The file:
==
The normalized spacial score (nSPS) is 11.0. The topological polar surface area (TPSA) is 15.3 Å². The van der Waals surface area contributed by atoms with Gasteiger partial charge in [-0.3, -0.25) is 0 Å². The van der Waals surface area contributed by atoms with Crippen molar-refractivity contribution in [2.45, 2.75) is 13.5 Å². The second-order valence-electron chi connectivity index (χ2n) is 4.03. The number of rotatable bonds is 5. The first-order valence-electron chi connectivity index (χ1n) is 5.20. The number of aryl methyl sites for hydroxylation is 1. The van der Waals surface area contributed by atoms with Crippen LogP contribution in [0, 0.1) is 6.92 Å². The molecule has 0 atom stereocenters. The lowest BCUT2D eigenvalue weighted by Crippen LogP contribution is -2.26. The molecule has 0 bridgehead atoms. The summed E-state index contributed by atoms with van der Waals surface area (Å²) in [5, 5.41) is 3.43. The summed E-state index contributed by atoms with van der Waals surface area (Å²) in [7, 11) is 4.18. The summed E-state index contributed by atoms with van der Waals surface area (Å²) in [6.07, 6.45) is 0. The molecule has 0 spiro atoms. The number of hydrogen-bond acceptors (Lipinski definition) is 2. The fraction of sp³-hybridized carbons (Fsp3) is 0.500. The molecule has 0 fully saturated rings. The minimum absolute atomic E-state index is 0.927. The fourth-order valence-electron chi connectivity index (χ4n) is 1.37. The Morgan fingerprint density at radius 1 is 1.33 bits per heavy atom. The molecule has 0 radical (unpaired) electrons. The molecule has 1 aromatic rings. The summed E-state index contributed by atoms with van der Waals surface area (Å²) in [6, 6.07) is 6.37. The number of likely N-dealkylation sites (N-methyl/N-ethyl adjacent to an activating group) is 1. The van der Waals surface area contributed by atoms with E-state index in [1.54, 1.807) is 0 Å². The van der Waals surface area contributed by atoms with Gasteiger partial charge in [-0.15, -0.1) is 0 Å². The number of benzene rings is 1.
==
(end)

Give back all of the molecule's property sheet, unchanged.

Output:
The normalized spacial score (nSPS) is 11.0. The topological polar surface area (TPSA) is 15.3 Å². The van der Waals surface area contributed by atoms with Gasteiger partial charge in [-0.3, -0.25) is 0 Å². The van der Waals surface area contributed by atoms with Crippen molar-refractivity contribution in [2.45, 2.75) is 13.5 Å². The second-order valence-electron chi connectivity index (χ2n) is 4.03. The number of rotatable bonds is 5. The first-order valence-electron chi connectivity index (χ1n) is 5.20. The number of aryl methyl sites for hydroxylation is 1. The van der Waals surface area contributed by atoms with Crippen LogP contribution in [0, 0.1) is 6.92 Å². The molecule has 0 atom stereocenters. The lowest BCUT2D eigenvalue weighted by Crippen LogP contribution is -2.26. The molecule has 0 bridgehead atoms. The summed E-state index contributed by atoms with van der Waals surface area (Å²) in [5, 5.41) is 3.43. The summed E-state index contributed by atoms with van der Waals surface area (Å²) in [7, 11) is 4.18. The summed E-state index contributed by atoms with van der Waals surface area (Å²) in [6.07, 6.45) is 0. The molecule has 0 spiro atoms. The number of hydrogen-bond acceptors (Lipinski definition) is 2. The fraction of sp³-hybridized carbons (Fsp3) is 0.500. The molecule has 0 fully saturated rings. The minimum absolute atomic E-state index is 0.927. The fourth-order valence-electron chi connectivity index (χ4n) is 1.37. The Morgan fingerprint density at radius 1 is 1.33 bits per heavy atom. The molecule has 0 radical (unpaired) electrons. The molecule has 1 aromatic rings. The summed E-state index contributed by atoms with van der Waals surface area (Å²) in [6, 6.07) is 6.37. The number of likely N-dealkylation sites (N-methyl/N-ethyl adjacent to an activating group) is 1. The van der Waals surface area contributed by atoms with E-state index in [1.54, 1.807) is 0 Å². The van der Waals surface area contributed by atoms with Gasteiger partial charge in [-0.15, -0.1) is 0 Å². The number of benzene rings is 1.